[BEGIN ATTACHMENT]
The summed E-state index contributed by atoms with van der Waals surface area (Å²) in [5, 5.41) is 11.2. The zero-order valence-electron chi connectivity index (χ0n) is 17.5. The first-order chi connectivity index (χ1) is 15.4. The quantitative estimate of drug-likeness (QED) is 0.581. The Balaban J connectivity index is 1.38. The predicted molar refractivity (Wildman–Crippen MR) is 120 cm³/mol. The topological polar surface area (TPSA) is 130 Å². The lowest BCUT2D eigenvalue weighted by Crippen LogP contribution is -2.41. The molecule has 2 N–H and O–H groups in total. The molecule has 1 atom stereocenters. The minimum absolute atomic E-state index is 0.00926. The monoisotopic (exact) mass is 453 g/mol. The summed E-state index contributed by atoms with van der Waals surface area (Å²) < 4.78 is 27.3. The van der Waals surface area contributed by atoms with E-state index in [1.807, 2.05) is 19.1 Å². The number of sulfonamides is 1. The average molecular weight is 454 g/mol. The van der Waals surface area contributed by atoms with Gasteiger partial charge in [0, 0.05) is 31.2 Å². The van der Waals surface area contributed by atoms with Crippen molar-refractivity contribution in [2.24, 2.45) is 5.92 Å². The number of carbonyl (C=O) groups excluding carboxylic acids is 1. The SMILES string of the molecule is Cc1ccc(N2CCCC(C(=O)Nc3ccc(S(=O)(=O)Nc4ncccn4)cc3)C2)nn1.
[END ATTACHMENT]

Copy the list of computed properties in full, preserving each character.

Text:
The summed E-state index contributed by atoms with van der Waals surface area (Å²) in [5, 5.41) is 11.2. The zero-order valence-electron chi connectivity index (χ0n) is 17.5. The first-order chi connectivity index (χ1) is 15.4. The quantitative estimate of drug-likeness (QED) is 0.581. The Balaban J connectivity index is 1.38. The predicted molar refractivity (Wildman–Crippen MR) is 120 cm³/mol. The topological polar surface area (TPSA) is 130 Å². The lowest BCUT2D eigenvalue weighted by Crippen LogP contribution is -2.41. The molecule has 2 N–H and O–H groups in total. The molecule has 1 atom stereocenters. The minimum absolute atomic E-state index is 0.00926. The monoisotopic (exact) mass is 453 g/mol. The summed E-state index contributed by atoms with van der Waals surface area (Å²) < 4.78 is 27.3. The van der Waals surface area contributed by atoms with E-state index in [1.807, 2.05) is 19.1 Å². The number of sulfonamides is 1. The average molecular weight is 454 g/mol. The van der Waals surface area contributed by atoms with Gasteiger partial charge in [0, 0.05) is 31.2 Å². The van der Waals surface area contributed by atoms with Crippen molar-refractivity contribution in [2.24, 2.45) is 5.92 Å². The number of carbonyl (C=O) groups excluding carboxylic acids is 1. The SMILES string of the molecule is Cc1ccc(N2CCCC(C(=O)Nc3ccc(S(=O)(=O)Nc4ncccn4)cc3)C2)nn1.